- "You'll recognize Berry's characters right away because they live just down the street, at the intersection of everything you ever wanted and what you really have."
-- Peter Darbyshire, author of Please and The Warhol Gang
- Is the title, "I Still Don't Even Know You" appropriate to this collection. If so, why?
- The mother's fear in "The Good Little Girl" is that her daughter, Missy, will turn out to be just like her. Do you think Missy will be like her mother? If so, what does she do to show that this will happen? And is this, after all, a bad thing?
- In "Dogs" the main character is a writer. She mentions that if she could just name the dog in the story she is writing then everything that is going on around her, and everything in her story, will turn out all right. However, the woman herself is never named in the main story. Neither is her husband. Is this important to the story? If so, why?
- In "The Cat" Nigel meets a young girl in the hospital emergency room. What do you think has happened to her? Why is it significant that Nigel meets her?
- The story, "Making Spirits Bright" has a very unusual structure. Can you discuss the structure and explain why it is unusual?
- "Henderson Has Scored for Canada" is based on the 1972 hockey games between Canada and Russia. How do the games mirror what is happening in Maggie's home life? Is Maggie's misinterpretation of what is happening around her believable?
- In "Drowning" Laura and Doug come to a stand still. What do you think would happen if the story continued on?
- What is Julie trying to tell Steve in the story, "Convenience"? Does he understand what she is saying to him?
- In "Every Summer, in Every Watery Town all over the World, There is at Least One Drowning," Marianne tries to keep her two worlds separate. What happens when the two worlds collide and why is this appropriate for the story? Is the ending depressing or do you, as reader, actually feel relief?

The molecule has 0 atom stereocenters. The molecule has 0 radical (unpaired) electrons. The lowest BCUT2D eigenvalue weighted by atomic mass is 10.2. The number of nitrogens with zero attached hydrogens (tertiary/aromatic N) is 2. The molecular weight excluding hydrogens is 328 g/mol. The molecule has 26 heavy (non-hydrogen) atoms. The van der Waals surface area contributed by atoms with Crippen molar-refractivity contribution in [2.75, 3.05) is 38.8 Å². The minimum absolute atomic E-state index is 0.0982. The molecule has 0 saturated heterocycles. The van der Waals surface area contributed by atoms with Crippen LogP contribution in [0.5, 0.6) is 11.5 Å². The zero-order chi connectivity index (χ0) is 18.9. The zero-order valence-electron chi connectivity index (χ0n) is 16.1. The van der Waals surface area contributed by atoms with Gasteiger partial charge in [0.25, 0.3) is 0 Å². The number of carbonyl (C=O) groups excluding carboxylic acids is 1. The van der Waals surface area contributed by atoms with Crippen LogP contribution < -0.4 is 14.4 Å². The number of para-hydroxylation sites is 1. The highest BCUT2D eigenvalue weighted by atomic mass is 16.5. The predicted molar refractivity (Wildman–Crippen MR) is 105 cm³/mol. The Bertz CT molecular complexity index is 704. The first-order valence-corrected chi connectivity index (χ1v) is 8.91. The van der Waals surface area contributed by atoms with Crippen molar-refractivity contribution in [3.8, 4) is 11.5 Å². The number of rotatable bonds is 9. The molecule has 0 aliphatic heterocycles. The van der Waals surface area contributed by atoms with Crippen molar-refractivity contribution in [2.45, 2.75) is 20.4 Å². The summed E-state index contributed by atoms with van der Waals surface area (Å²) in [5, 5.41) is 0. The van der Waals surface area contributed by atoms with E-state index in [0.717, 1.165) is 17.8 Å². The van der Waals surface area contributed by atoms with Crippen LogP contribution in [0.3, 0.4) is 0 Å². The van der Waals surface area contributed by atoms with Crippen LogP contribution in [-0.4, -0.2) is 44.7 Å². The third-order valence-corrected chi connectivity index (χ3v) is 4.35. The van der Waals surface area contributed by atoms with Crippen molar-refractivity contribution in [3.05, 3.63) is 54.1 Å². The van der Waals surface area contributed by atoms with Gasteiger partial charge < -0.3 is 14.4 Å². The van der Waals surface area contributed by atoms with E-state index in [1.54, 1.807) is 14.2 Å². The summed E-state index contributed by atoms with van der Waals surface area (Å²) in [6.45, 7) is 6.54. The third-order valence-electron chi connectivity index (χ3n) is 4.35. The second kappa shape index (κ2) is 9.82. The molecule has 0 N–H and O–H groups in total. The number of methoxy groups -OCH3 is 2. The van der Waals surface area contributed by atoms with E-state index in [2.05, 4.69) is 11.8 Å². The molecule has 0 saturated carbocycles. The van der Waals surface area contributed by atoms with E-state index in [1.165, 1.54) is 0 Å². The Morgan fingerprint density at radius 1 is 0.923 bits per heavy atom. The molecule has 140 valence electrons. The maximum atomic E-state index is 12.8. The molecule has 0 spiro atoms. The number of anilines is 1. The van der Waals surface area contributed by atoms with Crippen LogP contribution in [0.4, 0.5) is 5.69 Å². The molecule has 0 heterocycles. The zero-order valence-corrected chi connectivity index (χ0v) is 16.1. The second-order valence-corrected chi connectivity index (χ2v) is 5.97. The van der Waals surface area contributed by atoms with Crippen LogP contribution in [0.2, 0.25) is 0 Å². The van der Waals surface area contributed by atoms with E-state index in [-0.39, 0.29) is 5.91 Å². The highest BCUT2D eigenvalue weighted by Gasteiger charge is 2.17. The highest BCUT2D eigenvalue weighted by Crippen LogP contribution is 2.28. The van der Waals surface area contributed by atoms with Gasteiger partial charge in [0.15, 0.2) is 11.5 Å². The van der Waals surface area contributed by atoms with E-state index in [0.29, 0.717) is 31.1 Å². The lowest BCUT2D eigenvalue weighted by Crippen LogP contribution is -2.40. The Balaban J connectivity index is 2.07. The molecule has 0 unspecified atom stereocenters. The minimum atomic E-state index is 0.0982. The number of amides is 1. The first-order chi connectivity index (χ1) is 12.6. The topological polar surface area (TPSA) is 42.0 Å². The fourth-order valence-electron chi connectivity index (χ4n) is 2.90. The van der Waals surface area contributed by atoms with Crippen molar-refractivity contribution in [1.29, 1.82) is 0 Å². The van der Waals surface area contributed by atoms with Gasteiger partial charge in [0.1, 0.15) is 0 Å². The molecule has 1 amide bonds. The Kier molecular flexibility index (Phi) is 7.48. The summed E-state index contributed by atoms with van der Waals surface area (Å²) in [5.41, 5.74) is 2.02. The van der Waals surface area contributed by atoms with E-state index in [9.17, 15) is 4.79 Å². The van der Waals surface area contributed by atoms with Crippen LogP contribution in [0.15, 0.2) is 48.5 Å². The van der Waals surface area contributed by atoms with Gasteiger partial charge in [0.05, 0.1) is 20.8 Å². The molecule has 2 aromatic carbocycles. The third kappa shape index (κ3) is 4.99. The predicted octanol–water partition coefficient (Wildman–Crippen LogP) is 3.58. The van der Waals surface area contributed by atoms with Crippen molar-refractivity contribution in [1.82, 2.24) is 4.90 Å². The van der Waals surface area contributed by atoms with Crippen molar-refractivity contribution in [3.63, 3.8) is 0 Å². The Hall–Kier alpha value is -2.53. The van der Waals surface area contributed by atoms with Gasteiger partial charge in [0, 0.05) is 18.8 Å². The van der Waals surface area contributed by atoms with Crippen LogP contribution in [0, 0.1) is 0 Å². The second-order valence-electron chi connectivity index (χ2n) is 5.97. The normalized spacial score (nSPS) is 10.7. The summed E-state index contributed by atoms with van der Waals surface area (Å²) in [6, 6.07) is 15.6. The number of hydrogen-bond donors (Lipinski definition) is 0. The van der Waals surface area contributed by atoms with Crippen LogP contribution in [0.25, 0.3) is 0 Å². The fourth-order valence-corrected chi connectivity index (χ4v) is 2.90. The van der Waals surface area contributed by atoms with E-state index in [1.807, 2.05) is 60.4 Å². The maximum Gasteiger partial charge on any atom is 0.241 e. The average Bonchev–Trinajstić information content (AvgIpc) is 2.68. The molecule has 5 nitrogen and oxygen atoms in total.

- In "Be Kind to Your Children" the little kids on the beach see the patients as "a bunch of lousy angels." What does this signify to the reader? What does it signify to Meg? Does it change Meg's opinion of her work and life?
- Is there any discernible reason for the ordering of the stories in this collection? Are there linked themes? If so, what are they?
- What is your favourite story and why?
- What is your least favourite story and why?
- Even though the characters all feel that they don't really know each other -- no matter how hard they try -- do you feel this is true of them? In real life does anyone ever really know anyone else?
Michelle Berry has been widely published in many Canadian literary magazines, national newspapers, and anthologies. She is the author of seven books of fiction, two novels of which have been published in the UK as well as in Canada. She has published two collections of short stories with Turnstone Press, I Still Don't Even Know You and How To Get There From Here. Turnstone Press also re-released four of Berry's previously published books: Margaret Lives in the Basement, What We All Want, Blur, and Blind Crescent. Berry is a reviewer for The Globe and Mail, and teaches at the University of Toronto and Humber College. Born in California and raised in Victoria, B.C., Berry now lives in Peterborough, ON with her family.